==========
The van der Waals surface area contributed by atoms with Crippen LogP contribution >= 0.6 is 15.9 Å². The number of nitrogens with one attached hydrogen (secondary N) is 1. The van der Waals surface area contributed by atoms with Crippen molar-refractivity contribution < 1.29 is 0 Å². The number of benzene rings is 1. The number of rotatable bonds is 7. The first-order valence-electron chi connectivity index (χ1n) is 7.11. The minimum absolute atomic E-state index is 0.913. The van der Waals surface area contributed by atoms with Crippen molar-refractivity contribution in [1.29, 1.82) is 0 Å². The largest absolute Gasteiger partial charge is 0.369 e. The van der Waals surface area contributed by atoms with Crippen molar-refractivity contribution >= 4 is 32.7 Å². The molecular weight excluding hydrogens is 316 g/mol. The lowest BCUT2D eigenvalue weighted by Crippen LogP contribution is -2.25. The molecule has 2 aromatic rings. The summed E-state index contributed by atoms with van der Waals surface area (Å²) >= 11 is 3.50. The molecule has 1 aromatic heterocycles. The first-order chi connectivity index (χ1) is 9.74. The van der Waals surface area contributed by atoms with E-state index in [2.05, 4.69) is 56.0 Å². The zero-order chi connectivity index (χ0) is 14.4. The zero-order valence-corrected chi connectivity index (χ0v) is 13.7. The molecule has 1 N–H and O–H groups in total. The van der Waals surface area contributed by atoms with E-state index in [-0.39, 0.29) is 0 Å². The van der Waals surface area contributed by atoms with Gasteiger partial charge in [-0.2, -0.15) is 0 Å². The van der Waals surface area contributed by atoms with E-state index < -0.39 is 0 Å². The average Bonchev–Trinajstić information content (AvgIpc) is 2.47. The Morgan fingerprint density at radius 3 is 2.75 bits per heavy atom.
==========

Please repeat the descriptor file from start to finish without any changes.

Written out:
The van der Waals surface area contributed by atoms with Crippen LogP contribution >= 0.6 is 15.9 Å². The number of nitrogens with one attached hydrogen (secondary N) is 1. The van der Waals surface area contributed by atoms with Crippen molar-refractivity contribution < 1.29 is 0 Å². The number of benzene rings is 1. The number of rotatable bonds is 7. The first-order valence-electron chi connectivity index (χ1n) is 7.11. The minimum absolute atomic E-state index is 0.913. The van der Waals surface area contributed by atoms with Crippen molar-refractivity contribution in [1.29, 1.82) is 0 Å². The largest absolute Gasteiger partial charge is 0.369 e. The van der Waals surface area contributed by atoms with Crippen molar-refractivity contribution >= 4 is 32.7 Å². The molecular weight excluding hydrogens is 316 g/mol. The lowest BCUT2D eigenvalue weighted by Crippen LogP contribution is -2.25. The molecule has 2 aromatic rings. The summed E-state index contributed by atoms with van der Waals surface area (Å²) >= 11 is 3.50. The molecule has 1 aromatic heterocycles. The first-order chi connectivity index (χ1) is 9.74. The van der Waals surface area contributed by atoms with E-state index in [2.05, 4.69) is 56.0 Å². The zero-order chi connectivity index (χ0) is 14.4. The zero-order valence-corrected chi connectivity index (χ0v) is 13.7. The molecule has 1 N–H and O–H groups in total. The van der Waals surface area contributed by atoms with E-state index in [-0.39, 0.29) is 0 Å². The van der Waals surface area contributed by atoms with Gasteiger partial charge in [-0.2, -0.15) is 0 Å². The van der Waals surface area contributed by atoms with E-state index < -0.39 is 0 Å². The average Bonchev–Trinajstić information content (AvgIpc) is 2.47. The Morgan fingerprint density at radius 3 is 2.75 bits per heavy atom.